The business and technology panel began with opening remarks from C100 member Jerry Yang, Partner of AME Cloud Ventures & Co-founder of Yahoo.com, who touched on the impacts that increased scrutiny would have on immigration and the business community. Ambassador Craig Allen, President of the U.S.-China Business Council, highlighted the shift in national security strategy from 2015 to 2017 and how cooperation between the United States in China is no longer as viable as it once was. But he noted, “Neither side wants more tariffs, both sides are dealing with slowing economies, both sides realize that their actions could have global consequences, the global economy is under stress now and there is no desire by anybody to weaken the global economy.” Carl Guardino, President and CEO of the Silicon Valley Leadership Group, reminded the audience of the many contributions that Chinese Americans have made to the country and to Silicon Valley. He noted that “policies that restrict the flow of talent from abroad are bad for our innovation economy everywhere in this country, but nowhere is the damage more acute than here in Silicon Valley.”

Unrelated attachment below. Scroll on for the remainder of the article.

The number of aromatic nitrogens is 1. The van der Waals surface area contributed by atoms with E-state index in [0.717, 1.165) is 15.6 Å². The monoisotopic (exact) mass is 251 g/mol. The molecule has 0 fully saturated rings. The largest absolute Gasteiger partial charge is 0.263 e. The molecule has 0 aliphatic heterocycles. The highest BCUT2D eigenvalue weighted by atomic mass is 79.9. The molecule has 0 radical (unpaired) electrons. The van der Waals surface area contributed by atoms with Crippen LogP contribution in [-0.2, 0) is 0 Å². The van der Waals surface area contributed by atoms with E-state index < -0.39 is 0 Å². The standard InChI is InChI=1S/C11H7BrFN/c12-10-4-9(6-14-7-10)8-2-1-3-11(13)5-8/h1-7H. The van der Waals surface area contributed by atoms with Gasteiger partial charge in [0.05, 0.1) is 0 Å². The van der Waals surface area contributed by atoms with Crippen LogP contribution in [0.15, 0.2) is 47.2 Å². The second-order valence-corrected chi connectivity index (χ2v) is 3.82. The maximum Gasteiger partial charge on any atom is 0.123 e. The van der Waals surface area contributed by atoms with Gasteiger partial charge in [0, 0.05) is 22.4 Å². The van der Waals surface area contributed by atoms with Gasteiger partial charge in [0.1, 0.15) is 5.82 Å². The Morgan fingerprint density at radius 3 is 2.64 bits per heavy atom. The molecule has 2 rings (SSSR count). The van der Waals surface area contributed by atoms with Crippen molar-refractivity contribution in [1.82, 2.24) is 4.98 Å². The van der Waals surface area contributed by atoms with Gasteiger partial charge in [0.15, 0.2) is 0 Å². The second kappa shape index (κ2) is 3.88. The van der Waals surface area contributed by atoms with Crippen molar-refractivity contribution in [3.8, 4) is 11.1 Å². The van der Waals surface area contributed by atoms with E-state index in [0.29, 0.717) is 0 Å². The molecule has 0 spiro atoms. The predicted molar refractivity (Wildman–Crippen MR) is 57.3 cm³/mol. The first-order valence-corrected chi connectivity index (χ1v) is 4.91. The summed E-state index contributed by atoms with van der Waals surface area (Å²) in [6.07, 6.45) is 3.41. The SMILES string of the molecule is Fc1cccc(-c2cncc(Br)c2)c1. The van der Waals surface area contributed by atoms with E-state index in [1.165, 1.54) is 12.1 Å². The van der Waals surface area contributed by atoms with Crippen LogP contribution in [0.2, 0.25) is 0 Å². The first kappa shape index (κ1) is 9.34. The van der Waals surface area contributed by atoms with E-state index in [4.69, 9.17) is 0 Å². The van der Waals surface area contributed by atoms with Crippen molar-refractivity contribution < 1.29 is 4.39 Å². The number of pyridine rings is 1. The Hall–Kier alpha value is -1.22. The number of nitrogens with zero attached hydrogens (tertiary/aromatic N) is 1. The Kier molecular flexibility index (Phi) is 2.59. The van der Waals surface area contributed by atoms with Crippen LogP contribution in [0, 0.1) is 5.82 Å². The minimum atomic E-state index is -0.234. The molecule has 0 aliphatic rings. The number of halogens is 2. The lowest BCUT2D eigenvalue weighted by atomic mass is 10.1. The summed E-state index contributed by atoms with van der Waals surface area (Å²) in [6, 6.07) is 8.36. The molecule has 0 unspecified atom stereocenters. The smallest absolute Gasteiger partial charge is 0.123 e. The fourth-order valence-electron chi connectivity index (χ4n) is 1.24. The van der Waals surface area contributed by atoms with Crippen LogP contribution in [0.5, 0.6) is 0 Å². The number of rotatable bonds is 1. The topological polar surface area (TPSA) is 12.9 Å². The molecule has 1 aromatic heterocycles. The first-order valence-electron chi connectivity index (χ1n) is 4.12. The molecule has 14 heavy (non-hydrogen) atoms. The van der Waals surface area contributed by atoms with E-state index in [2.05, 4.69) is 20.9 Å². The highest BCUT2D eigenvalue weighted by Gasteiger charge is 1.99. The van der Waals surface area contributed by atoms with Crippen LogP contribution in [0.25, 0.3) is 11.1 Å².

C100 member Brian Sun, Partner-in-Charge at Jones Day Los Angeles, chaired the law and justice panel which featured John Hemann, Assistant U.S. Attorney, Chief, Special Prosecutions, Northern District of California, Department of Justice; and Peter Zeidenberg, Partner, Arent Fox; Former Federal Prosecutor, Department of Justice. Brian began by reminding the audience that we must not allow our fears to erode America’s talent pool and noted that “the last thing we want is to chase our top talent back to China.” He recounted his experience on the Wen Ho Lee case of 1999 and noted that history was repeating itself as many of the current cases that involve Chinese Americans also appear to be a result of a rush to judgement. He emphasized the need for increased education and awareness around these issues. John Hemann provided the Department of Justice (DOJ) perspective and explained that “to the DOJ, it is unquestionably the policy and practice of the PRC to attempt to obtain intellectual property from both companies and academic institutions in the U.S.” Despite this, Hemann explained the standard process that the DOJ follows to assess cases of espionage is not driven by race, adding, “The appropriate way for us to act is to investigate conduct, it is not to investigate people, it is to investigate conduct and figure out, whether it was misconduct and if it was committed by a person. It is neither the policy nor the practice of the Department of Justice to begin with ethnicity or national origin and see if we can find a crime.” Peter Zeidenberg then shared his recent experience representing exclusively wrongfully accused Chinese American scientists over the last five years. According to Zeidenberg, the government has overreacted and “instead of worrying about luring them out, we’re chasing them out.”